Transaction Scenarios

If you are a UK entity but considering entering a transaction with an OE which will involve affected real estate then you will need to determine whether the OE should be registered.  If the OE needs to be, but is not, the OE will not be able to become the registered legal owner of the affected real estate and this could have adverse consequences for you. Care will need to be taken with drafting when dealing with OEs.

A restriction may appear on the title register after exchange. If the completion date falls after the transitional period ends in January 2023, registration of the transaction will not be possible without compliance with the restriction.

If a seller transfers a property to the buyer in breach of the ECTEA (where the seller is an OE not registered in the ROE at Companies House), then this is a criminal offence by the seller and the completion money may be the proceeds of crime.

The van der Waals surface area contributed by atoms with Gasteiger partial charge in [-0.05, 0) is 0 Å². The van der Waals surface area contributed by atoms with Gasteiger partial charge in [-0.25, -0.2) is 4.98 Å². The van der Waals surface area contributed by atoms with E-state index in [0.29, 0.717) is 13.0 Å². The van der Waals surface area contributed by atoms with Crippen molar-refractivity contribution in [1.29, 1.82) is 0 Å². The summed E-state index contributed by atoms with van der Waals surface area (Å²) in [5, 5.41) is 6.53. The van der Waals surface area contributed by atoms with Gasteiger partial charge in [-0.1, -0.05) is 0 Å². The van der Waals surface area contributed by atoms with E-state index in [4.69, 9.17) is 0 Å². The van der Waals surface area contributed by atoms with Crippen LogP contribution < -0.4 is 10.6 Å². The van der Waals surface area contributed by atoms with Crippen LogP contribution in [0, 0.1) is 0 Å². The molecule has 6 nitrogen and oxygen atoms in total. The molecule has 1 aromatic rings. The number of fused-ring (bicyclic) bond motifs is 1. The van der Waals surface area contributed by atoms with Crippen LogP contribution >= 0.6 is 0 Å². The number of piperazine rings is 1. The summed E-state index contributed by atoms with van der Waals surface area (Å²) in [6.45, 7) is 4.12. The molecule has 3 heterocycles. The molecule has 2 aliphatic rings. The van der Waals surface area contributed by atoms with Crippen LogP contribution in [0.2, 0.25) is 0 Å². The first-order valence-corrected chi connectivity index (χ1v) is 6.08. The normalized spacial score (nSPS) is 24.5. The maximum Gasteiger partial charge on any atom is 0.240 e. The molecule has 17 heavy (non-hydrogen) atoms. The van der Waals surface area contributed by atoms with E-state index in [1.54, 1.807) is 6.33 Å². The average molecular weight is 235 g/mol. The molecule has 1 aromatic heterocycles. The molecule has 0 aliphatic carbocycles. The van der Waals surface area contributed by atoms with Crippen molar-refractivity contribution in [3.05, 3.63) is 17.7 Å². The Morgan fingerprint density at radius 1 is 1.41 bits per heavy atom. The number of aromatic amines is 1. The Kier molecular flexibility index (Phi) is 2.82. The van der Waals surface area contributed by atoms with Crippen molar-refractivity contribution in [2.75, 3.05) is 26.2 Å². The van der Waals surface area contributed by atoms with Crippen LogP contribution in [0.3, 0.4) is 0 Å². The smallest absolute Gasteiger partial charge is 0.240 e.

Further Resources and Guidance:

This publication/newsletter is for informational purposes and does not contain or convey legal advice. The information herein should not be used or relied upon in regard to any particular facts or circumstances without first consulting a lawyer. Any views expressed herein are those of the author(s) and not necessarily those of the law firm's clients.